Kofa National Wildlife Refuge Bikepacking Tour - Day 4 - Kofa Cabin and Yellow Poppies on the Kofa Mountains
44.79 Miles; Coyote Peak to West Entrance of Kofa National Wildlife Refuge
The night was still, calm, and silent. We awoke feeling rested and dry. Whatever humidity left in the air was making its way out today with a few lingering high-altitude rain curtains wisping across adjacent peaks. The pipeline road we were on was well-maintained, graded, and smooth. That, combined with a tailwind, pushed us along as a great rate. We soon reentered Kofa National Wildlife Refuge and left BLM land.
Shortly thereafter, Janna and I arrived at the stone-masoned Kofa Cabin. It was a super cool building people can sleep in on a first-come, first-served basis. We looked around the area and ate a mid-morning snack in the shade of the structure. Today truly felt like it was going to be warm and dry. We pushed back out into the desert as the sun continued to light up the rock faces and continued verdant green plant life.
The route swung up and down washes and hills, climbing ever more steadily towards the jagged Kofa Mountains. Up near High Tanks Six and Tunnel Spring Canyon, we rounded a corner and were confronted by a hillside slathered in yellow poppies. They were dense, fully blooming, and filled the creases of the rock. We dropped our bikes on the road and started to walk up and down. The sunshine yellows contrasted sharply, beautifully, with the greens and rocky browns of the old volcanic stone. I knew a profusion of flowers were possible given this winter's copious precipitation. It felt rightly gifted to be standing amongst the start of spring blooms.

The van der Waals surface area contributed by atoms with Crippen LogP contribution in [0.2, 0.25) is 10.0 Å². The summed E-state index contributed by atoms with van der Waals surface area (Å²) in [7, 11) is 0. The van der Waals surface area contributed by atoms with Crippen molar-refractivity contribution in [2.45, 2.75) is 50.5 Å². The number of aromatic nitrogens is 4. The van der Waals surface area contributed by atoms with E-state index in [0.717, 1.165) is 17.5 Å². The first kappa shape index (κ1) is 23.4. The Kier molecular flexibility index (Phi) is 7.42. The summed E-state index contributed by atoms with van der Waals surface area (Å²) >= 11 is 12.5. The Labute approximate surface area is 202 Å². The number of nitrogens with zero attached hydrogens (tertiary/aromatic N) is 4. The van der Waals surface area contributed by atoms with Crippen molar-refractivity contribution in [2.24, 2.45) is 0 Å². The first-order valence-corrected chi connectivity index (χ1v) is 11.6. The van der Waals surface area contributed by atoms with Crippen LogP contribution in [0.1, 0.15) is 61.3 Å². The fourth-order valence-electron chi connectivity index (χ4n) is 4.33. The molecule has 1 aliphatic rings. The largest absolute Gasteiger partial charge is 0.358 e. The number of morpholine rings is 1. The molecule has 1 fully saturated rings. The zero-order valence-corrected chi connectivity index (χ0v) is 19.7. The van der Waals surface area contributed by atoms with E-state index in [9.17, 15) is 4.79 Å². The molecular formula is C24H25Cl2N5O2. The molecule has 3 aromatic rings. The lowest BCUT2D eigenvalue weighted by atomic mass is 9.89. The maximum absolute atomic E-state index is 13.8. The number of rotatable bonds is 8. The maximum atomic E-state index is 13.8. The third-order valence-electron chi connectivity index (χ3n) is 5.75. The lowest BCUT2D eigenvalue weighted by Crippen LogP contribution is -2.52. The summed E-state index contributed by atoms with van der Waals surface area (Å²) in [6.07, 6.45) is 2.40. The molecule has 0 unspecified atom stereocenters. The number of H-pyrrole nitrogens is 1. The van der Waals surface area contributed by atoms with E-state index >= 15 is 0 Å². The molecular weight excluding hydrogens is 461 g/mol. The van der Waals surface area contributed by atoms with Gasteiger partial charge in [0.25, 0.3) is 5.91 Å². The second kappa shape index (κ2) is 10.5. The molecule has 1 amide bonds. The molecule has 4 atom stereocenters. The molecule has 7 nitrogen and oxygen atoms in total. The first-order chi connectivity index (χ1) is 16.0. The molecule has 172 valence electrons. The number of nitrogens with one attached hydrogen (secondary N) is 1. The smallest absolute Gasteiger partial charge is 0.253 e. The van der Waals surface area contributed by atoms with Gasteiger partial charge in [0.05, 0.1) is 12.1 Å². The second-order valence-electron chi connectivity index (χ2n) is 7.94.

Many photos later, we swung back onto our bikes, hit the northern saddle of the range, and started descending down to the MST&T Road. The road became wide, graded, and fast paced as we shot west. And like that, we were back on the north-south Pipeline Road from Day 1, now heading south. The miles spun by and the heat of the day continued. We found a thicket of mesquite along a wash crossing the track. Janna and I stopped to huddle in its shade before one last push. We reentered the sun and headed eastwards up a track towards the mountains the original entrance where our car sat. It was a gorgeous Sonoran route, and one I intend to come back to in order to summit the peaks and enjoy some winter cycling next year.